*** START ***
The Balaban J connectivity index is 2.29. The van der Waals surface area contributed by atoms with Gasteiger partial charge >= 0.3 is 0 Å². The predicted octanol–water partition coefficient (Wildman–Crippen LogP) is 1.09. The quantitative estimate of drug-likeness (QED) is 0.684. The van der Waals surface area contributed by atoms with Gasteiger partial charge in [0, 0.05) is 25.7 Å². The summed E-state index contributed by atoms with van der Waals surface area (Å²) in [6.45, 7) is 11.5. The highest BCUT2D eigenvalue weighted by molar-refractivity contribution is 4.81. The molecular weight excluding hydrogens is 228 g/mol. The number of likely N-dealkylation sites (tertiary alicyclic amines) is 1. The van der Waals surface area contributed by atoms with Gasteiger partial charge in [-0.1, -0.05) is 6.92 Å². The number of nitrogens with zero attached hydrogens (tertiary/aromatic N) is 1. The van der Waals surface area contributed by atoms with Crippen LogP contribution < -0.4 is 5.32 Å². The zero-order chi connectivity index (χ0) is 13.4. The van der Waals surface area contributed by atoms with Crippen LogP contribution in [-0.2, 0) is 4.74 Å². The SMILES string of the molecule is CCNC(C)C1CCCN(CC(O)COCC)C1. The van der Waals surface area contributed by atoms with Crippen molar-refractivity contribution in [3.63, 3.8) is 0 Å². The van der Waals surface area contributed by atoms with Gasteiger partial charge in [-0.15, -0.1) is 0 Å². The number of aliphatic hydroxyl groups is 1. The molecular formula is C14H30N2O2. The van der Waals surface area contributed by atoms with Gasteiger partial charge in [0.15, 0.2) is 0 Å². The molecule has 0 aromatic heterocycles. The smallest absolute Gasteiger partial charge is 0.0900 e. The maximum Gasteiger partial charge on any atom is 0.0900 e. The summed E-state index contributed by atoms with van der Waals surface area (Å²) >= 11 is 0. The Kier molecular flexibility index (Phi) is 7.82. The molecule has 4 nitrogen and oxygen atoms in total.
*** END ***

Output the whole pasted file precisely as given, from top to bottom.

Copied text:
The Balaban J connectivity index is 2.29. The van der Waals surface area contributed by atoms with Gasteiger partial charge >= 0.3 is 0 Å². The predicted octanol–water partition coefficient (Wildman–Crippen LogP) is 1.09. The quantitative estimate of drug-likeness (QED) is 0.684. The van der Waals surface area contributed by atoms with Gasteiger partial charge in [0, 0.05) is 25.7 Å². The summed E-state index contributed by atoms with van der Waals surface area (Å²) in [6.45, 7) is 11.5. The highest BCUT2D eigenvalue weighted by molar-refractivity contribution is 4.81. The molecular weight excluding hydrogens is 228 g/mol. The number of likely N-dealkylation sites (tertiary alicyclic amines) is 1. The van der Waals surface area contributed by atoms with Gasteiger partial charge in [-0.1, -0.05) is 6.92 Å². The number of nitrogens with zero attached hydrogens (tertiary/aromatic N) is 1. The van der Waals surface area contributed by atoms with Crippen LogP contribution < -0.4 is 5.32 Å². The zero-order chi connectivity index (χ0) is 13.4. The van der Waals surface area contributed by atoms with Crippen LogP contribution in [-0.2, 0) is 4.74 Å². The SMILES string of the molecule is CCNC(C)C1CCCN(CC(O)COCC)C1. The van der Waals surface area contributed by atoms with Crippen molar-refractivity contribution in [3.63, 3.8) is 0 Å². The van der Waals surface area contributed by atoms with Gasteiger partial charge in [-0.15, -0.1) is 0 Å². The number of aliphatic hydroxyl groups is 1. The molecular formula is C14H30N2O2. The van der Waals surface area contributed by atoms with Gasteiger partial charge in [0.15, 0.2) is 0 Å². The molecule has 0 aromatic heterocycles. The smallest absolute Gasteiger partial charge is 0.0900 e. The maximum Gasteiger partial charge on any atom is 0.0900 e. The summed E-state index contributed by atoms with van der Waals surface area (Å²) >= 11 is 0. The Kier molecular flexibility index (Phi) is 7.82. The molecule has 4 nitrogen and oxygen atoms in total.